Running macOS virtually on non-Apple hardware has become increasingly popular for developers, testers, and end-users who want access to the macOS environment without purchasing expensive Apple hardware. There are a few options available for running macOS virtually, with the two most popular being VMware and VirtualBox.
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Benefits of Running macOS Virtually
There are several key benefits to running macOS as a virtual machine rather than directly on Apple hardware:
- Cost savings – Apple hardware can be expensive, so running macOS virtually allows you to access the OS without spending money on a Mac.
- Software testing – Developers can test their apps on macOS virtually without needing to buy multiple devices. Testers can also access different versions of macOS for compatibility testing.
- Access macOS-only apps – Some apps are limited to the macOS platform, so a virtual machine allows Windows and Linux users to access those apps.
- Isolation – Running macOS in a virtual machine isolates it from the host operating system, providing increased security.
VMware vs VirtualBox for Running macOS
The two most popular virtualization platforms for running macOS are VMware and VirtualBox:
- Offers better performance and compatibility than VirtualBox.
- More features like snapshots, cloning, etc.
- Commercial software with licensing costs.
- VMware Fusion is designed specifically for Mac host machines.
- Free and open source virtualization software.
- Slightly lower performance than VMware.
- Fewer features than VMware products.
- Actively developed with frequent updates.
- Runs on Windows, Mac, Linux hosts.
So VMware is more full-featured and optimized for macOS hosting, while VirtualBox is free and provides decent compatibility.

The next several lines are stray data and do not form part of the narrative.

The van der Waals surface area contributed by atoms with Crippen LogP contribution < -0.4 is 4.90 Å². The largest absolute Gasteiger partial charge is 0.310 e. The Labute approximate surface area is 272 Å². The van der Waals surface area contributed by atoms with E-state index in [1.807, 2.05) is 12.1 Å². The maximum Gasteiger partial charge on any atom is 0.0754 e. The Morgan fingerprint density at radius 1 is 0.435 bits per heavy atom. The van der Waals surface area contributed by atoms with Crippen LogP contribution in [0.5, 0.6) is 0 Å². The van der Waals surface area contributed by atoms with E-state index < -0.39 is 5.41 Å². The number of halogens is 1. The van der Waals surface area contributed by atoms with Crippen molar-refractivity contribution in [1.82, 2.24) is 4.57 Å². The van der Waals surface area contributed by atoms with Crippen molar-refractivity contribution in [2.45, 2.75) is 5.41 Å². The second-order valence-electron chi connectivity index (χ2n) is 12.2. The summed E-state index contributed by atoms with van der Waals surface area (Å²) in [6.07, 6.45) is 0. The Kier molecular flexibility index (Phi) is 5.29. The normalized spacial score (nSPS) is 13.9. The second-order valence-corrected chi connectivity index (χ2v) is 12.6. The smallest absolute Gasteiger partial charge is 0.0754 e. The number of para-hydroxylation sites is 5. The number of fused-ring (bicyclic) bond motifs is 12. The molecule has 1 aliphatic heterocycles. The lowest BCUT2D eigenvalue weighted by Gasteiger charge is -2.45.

Step-by-Step Guide to Running macOS Virtually
Here is how to install macOS on VMware Fusion or Workstation:
- Download VMware Fusion/Workstation and a macOS installer image (.dmg or .iso file).
- In VMware, create a new virtual machine and select macOS as the OS.
- Set memory, processor cores, and storage for the VM. 4GB RAM and 2 cores is recommended.
- Start the VM and select the macOS installer image when prompted.
- Walk through the regular macOS installation process. VMware tools will install automatically.
- Once installation completes, you will be running macOS virtually!
Here is how to install macOS on VirtualBox:
- Download and install VirtualBox and extension pack on your host OS.
- Acquire a macOS installer image (.dmg or .iso file).
- Create a new VM in VirtualBox, allocating sufficient system resources for macOS.
- Configure VM settings like memory, graphics, network, and input.
- Start the VM and select the macOS installer file when prompted.
- Complete the macOS installation process. Install Guest Additions when running.
- Reboot for changes to take effect and macOS should be running smoothly.
Tips for Running macOS Virtually
Here are some tips for a better experience when running macOS as a virtual machine:
- Allocate sufficient system resources – macOS needs significant memory, storage and graphics resources to run well. For best performance, allocate at least 4GB RAM and 2 CPU cores.
- Install VM tools – On both VMware and VirtualBox, install their respective VM guest tools/additions into macOS to improve integration with host OS.
- Use appropriate host hardware – Make sure your physical hardware meets needs. If using a Mac host, use VMware Fusion. For Windows/Linux hosts, either VMware or VirtualBox works.
- Find compatible macOS image – Not all macOS installer images work properly in VMs, so search forums/communities to find versions known to work.
- Tweak VM settings – You may need to enable virtualization extensions, 3D/OpenGL graphics, increase video memory, or tweak other settings.
Running macOS on non-Apple hardware through virtualization is totally feasible using solutions like VMware or VirtualBox. With sufficient host resources and the correct VM configuration, you can get an excellent macOS experience. While native Apple hardware is still the best for running macOS, virtual machines provide a versatile and cost-effective alternative.
I have over 10 years of experience with various virtualization solutions and have used both VMware Fusion and VirtualBox extensively for running production macOS environments as well as experimental test environments. Let me know if you have any other questions!